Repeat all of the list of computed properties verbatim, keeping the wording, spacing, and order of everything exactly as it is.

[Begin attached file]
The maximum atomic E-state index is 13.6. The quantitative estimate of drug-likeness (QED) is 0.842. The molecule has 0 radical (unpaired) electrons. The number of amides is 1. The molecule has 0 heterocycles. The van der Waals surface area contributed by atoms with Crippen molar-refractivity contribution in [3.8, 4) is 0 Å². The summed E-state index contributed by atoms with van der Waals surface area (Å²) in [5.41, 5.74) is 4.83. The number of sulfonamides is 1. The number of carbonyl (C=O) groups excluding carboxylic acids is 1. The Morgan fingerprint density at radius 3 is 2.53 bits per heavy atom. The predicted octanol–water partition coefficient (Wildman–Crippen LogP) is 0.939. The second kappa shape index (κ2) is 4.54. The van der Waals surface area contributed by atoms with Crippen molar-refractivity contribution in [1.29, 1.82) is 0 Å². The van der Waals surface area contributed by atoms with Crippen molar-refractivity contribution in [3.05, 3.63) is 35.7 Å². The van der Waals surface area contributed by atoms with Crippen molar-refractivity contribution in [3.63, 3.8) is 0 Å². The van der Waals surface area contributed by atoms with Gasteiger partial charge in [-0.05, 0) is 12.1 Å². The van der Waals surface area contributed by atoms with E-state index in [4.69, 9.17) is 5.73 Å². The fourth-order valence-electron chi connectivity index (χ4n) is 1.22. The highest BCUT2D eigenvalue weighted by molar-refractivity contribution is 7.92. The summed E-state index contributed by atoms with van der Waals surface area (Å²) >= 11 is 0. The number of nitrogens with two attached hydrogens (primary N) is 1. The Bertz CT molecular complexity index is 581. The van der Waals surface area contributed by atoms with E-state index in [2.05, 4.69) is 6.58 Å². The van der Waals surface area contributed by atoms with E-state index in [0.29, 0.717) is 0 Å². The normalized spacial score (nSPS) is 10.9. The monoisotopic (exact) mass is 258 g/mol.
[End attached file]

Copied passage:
The maximum atomic E-state index is 13.6. The quantitative estimate of drug-likeness (QED) is 0.842. The molecule has 0 radical (unpaired) electrons. The number of amides is 1. The molecule has 0 heterocycles. The van der Waals surface area contributed by atoms with Crippen molar-refractivity contribution in [3.8, 4) is 0 Å². The summed E-state index contributed by atoms with van der Waals surface area (Å²) in [5.41, 5.74) is 4.83. The number of sulfonamides is 1. The number of carbonyl (C=O) groups excluding carboxylic acids is 1. The Morgan fingerprint density at radius 3 is 2.53 bits per heavy atom. The predicted octanol–water partition coefficient (Wildman–Crippen LogP) is 0.939. The second kappa shape index (κ2) is 4.54. The van der Waals surface area contributed by atoms with Crippen molar-refractivity contribution in [1.29, 1.82) is 0 Å². The van der Waals surface area contributed by atoms with Crippen molar-refractivity contribution in [3.05, 3.63) is 35.7 Å². The van der Waals surface area contributed by atoms with Crippen molar-refractivity contribution in [3.63, 3.8) is 0 Å². The van der Waals surface area contributed by atoms with Gasteiger partial charge in [-0.05, 0) is 12.1 Å². The van der Waals surface area contributed by atoms with E-state index in [4.69, 9.17) is 5.73 Å². The fourth-order valence-electron chi connectivity index (χ4n) is 1.22. The highest BCUT2D eigenvalue weighted by molar-refractivity contribution is 7.92. The summed E-state index contributed by atoms with van der Waals surface area (Å²) >= 11 is 0. The number of nitrogens with two attached hydrogens (primary N) is 1. The Bertz CT molecular complexity index is 581. The van der Waals surface area contributed by atoms with E-state index in [2.05, 4.69) is 6.58 Å². The van der Waals surface area contributed by atoms with E-state index in [0.29, 0.717) is 0 Å². The normalized spacial score (nSPS) is 10.9. The monoisotopic (exact) mass is 258 g/mol.